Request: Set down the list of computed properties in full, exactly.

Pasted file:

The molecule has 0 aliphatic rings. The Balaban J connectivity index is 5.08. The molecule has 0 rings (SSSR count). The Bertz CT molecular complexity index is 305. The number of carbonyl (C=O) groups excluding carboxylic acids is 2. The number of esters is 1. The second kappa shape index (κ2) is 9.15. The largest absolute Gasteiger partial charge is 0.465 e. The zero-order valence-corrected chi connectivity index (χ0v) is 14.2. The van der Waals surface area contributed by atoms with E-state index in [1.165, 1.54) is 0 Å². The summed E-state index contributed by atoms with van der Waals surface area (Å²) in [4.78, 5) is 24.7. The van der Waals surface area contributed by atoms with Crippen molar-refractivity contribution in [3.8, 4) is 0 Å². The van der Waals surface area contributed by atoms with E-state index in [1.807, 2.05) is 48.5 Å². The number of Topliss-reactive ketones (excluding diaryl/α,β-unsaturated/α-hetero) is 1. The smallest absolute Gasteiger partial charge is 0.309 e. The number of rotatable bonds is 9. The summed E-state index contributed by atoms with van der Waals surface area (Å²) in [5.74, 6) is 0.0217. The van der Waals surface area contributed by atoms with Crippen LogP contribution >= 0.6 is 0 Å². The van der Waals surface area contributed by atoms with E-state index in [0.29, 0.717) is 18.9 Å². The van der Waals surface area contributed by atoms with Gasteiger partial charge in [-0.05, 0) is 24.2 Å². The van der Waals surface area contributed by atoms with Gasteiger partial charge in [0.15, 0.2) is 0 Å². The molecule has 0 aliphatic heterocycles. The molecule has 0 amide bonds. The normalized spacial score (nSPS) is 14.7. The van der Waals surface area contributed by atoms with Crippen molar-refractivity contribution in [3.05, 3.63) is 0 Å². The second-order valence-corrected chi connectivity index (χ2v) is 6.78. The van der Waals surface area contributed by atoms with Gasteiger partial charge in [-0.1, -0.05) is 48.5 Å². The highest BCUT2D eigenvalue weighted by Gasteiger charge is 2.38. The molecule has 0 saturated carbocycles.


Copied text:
The molecule has 0 aliphatic rings. The Balaban J connectivity index is 5.08. The molecule has 0 rings (SSSR count). The Bertz CT molecular complexity index is 305. The number of carbonyl (C=O) groups excluding carboxylic acids is 2. The number of esters is 1. The second kappa shape index (κ2) is 9.15. The largest absolute Gasteiger partial charge is 0.465 e. The zero-order valence-corrected chi connectivity index (χ0v) is 14.2. The van der Waals surface area contributed by atoms with E-state index in [1.165, 1.54) is 0 Å². The summed E-state index contributed by atoms with van der Waals surface area (Å²) in [4.78, 5) is 24.7. The van der Waals surface area contributed by atoms with Crippen molar-refractivity contribution in [3.8, 4) is 0 Å². The van der Waals surface area contributed by atoms with E-state index in [1.807, 2.05) is 48.5 Å². The number of Topliss-reactive ketones (excluding diaryl/α,β-unsaturated/α-hetero) is 1. The smallest absolute Gasteiger partial charge is 0.309 e. The number of rotatable bonds is 9. The summed E-state index contributed by atoms with van der Waals surface area (Å²) in [5.74, 6) is 0.0217. The van der Waals surface area contributed by atoms with Crippen LogP contribution >= 0.6 is 0 Å². The van der Waals surface area contributed by atoms with E-state index in [0.29, 0.717) is 18.9 Å². The van der Waals surface area contributed by atoms with Gasteiger partial charge in [-0.05, 0) is 24.2 Å². The van der Waals surface area contributed by atoms with Gasteiger partial charge in [0.15, 0.2) is 0 Å². The molecule has 0 aliphatic heterocycles. The molecule has 0 amide bonds. The normalized spacial score (nSPS) is 14.7. The van der Waals surface area contributed by atoms with Crippen molar-refractivity contribution in [3.05, 3.63) is 0 Å². The second-order valence-corrected chi connectivity index (χ2v) is 6.78. The van der Waals surface area contributed by atoms with Gasteiger partial charge in [-0.1, -0.05) is 48.5 Å². The highest BCUT2D eigenvalue weighted by Gasteiger charge is 2.38. The molecule has 0 saturated carbocycles.